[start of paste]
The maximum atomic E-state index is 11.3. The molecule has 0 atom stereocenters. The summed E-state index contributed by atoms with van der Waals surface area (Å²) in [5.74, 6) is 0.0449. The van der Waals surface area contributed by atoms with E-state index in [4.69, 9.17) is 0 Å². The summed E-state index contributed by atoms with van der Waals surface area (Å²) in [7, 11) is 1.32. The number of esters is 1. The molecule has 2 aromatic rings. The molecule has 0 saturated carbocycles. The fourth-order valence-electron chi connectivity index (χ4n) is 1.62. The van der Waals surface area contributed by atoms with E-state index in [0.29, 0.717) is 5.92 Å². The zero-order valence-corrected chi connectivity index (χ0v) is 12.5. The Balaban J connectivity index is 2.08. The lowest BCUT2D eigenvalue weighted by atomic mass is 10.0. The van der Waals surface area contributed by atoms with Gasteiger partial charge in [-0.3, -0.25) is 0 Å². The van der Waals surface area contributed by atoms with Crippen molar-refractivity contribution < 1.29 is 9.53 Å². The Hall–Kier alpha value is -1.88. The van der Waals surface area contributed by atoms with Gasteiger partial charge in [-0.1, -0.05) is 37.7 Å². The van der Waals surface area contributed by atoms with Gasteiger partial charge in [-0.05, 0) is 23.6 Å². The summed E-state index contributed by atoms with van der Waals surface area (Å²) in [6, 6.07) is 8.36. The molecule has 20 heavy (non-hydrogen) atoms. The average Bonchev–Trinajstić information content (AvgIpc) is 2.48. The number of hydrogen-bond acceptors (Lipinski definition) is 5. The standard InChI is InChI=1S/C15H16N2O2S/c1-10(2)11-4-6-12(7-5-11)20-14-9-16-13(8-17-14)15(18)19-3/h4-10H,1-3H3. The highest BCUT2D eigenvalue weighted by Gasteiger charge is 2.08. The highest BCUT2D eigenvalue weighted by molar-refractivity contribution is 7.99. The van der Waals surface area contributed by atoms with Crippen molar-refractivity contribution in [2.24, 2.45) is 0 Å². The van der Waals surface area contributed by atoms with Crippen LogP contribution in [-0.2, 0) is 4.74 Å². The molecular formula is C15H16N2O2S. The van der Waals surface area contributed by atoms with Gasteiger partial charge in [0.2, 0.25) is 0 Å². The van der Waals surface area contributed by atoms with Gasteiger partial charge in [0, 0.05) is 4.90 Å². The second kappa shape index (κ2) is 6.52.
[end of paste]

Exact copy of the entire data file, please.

The maximum atomic E-state index is 11.3. The molecule has 0 atom stereocenters. The summed E-state index contributed by atoms with van der Waals surface area (Å²) in [5.74, 6) is 0.0449. The van der Waals surface area contributed by atoms with E-state index in [4.69, 9.17) is 0 Å². The summed E-state index contributed by atoms with van der Waals surface area (Å²) in [7, 11) is 1.32. The number of esters is 1. The molecule has 2 aromatic rings. The molecule has 0 saturated carbocycles. The fourth-order valence-electron chi connectivity index (χ4n) is 1.62. The van der Waals surface area contributed by atoms with E-state index in [0.29, 0.717) is 5.92 Å². The zero-order valence-corrected chi connectivity index (χ0v) is 12.5. The Balaban J connectivity index is 2.08. The lowest BCUT2D eigenvalue weighted by atomic mass is 10.0. The van der Waals surface area contributed by atoms with Gasteiger partial charge in [-0.3, -0.25) is 0 Å². The van der Waals surface area contributed by atoms with Crippen molar-refractivity contribution < 1.29 is 9.53 Å². The Hall–Kier alpha value is -1.88. The van der Waals surface area contributed by atoms with Gasteiger partial charge in [-0.1, -0.05) is 37.7 Å². The van der Waals surface area contributed by atoms with Gasteiger partial charge in [-0.05, 0) is 23.6 Å². The summed E-state index contributed by atoms with van der Waals surface area (Å²) in [6, 6.07) is 8.36. The molecule has 20 heavy (non-hydrogen) atoms. The average Bonchev–Trinajstić information content (AvgIpc) is 2.48. The number of hydrogen-bond acceptors (Lipinski definition) is 5. The standard InChI is InChI=1S/C15H16N2O2S/c1-10(2)11-4-6-12(7-5-11)20-14-9-16-13(8-17-14)15(18)19-3/h4-10H,1-3H3. The highest BCUT2D eigenvalue weighted by Gasteiger charge is 2.08. The highest BCUT2D eigenvalue weighted by molar-refractivity contribution is 7.99. The van der Waals surface area contributed by atoms with Crippen molar-refractivity contribution in [2.24, 2.45) is 0 Å². The van der Waals surface area contributed by atoms with Crippen LogP contribution in [-0.2, 0) is 4.74 Å². The molecular formula is C15H16N2O2S. The van der Waals surface area contributed by atoms with Gasteiger partial charge in [0.2, 0.25) is 0 Å². The van der Waals surface area contributed by atoms with Gasteiger partial charge in [0, 0.05) is 4.90 Å². The second kappa shape index (κ2) is 6.52.